• How the wild rabbit became domesticated

    An international collaboration involving INRA research scientists has evidenced the impact of domestication of the rabbit on its genetic heritage, thanks to sequencing of its genome. In particular, the scientists have shown that the genes controlling brain and neuronal development were specifically targeted by the domestication process. These results, published on 29 August 2014 in Science, help ...

  • Understanding the Fat in your Milk Replacer

    Fat digestion in the young calf Commercial milk replacers are often compared and evaluated based on the percentage of protein and fat on the label.  Discussion rarely delves into what makes up the components of fat and its effects on digestion, absorption or growth.  Fats are comprised of short chain, medium chain and long chain fatty acids.  The length of the chain is ...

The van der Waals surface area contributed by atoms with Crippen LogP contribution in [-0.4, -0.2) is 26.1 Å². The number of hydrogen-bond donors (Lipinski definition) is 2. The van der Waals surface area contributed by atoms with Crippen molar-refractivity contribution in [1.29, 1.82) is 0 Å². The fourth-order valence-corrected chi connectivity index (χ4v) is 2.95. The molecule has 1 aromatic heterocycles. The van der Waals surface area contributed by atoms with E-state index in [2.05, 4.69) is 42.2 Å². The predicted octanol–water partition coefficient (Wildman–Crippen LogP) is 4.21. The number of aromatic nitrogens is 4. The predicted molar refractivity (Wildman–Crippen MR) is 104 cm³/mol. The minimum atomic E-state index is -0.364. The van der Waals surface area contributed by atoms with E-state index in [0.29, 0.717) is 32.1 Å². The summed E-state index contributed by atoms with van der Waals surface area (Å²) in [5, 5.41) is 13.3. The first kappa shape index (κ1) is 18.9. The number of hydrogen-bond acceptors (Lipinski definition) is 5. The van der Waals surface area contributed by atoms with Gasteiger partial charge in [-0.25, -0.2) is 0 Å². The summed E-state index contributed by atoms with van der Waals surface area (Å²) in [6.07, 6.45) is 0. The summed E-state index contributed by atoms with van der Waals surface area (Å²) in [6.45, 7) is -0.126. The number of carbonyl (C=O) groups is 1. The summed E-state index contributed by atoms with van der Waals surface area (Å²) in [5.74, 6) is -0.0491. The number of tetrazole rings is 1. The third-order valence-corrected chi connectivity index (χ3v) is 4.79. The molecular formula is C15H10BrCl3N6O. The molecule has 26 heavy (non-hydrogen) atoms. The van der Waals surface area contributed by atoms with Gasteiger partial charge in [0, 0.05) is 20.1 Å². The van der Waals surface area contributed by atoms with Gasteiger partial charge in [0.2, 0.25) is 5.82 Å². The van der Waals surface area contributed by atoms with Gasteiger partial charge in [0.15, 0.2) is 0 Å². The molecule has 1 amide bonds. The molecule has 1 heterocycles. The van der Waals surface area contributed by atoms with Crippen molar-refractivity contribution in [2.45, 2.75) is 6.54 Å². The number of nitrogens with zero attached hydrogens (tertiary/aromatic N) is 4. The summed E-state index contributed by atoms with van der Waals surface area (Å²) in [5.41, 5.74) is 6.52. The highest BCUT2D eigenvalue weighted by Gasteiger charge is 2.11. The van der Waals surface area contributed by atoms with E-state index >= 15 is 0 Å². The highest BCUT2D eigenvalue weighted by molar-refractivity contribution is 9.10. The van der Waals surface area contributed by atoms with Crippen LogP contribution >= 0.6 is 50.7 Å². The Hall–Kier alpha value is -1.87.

By Grober Nutrition USA

  • Closed-Loop Companies

    At Big Rock Brewery, spent grain is used as cattle feed. Pictured here is brewmaster Paul Gautreau. Alberta may not always get an A-grade when it comes to the environment, but in some areas the province’s enterprises are on the leading edge. In industries from agriculture to forestry to beer, Alberta businesses are taking their own initiative to become closed-loop producers – that ...


    By Himark bioGas Inc

  • 3 Great Ways to Use Your Farm Drone During the Off-Season

    You may have finished up your 2016 harvest, or perhaps getting a jump start on planning for the 2017 growing season, but think twice before putting away your farm drone for the winter. Just because you’re not actively working in the field does not mean your quad-copter shouldn’t play an active role in your off-season operations. Here are some great ways you can use your farm ...


    By Sentera, LLC

  • Creating a Sustainable Food Future: Interim Findings - A menu of solutions to sustainably feed more than 9 billion people by 2050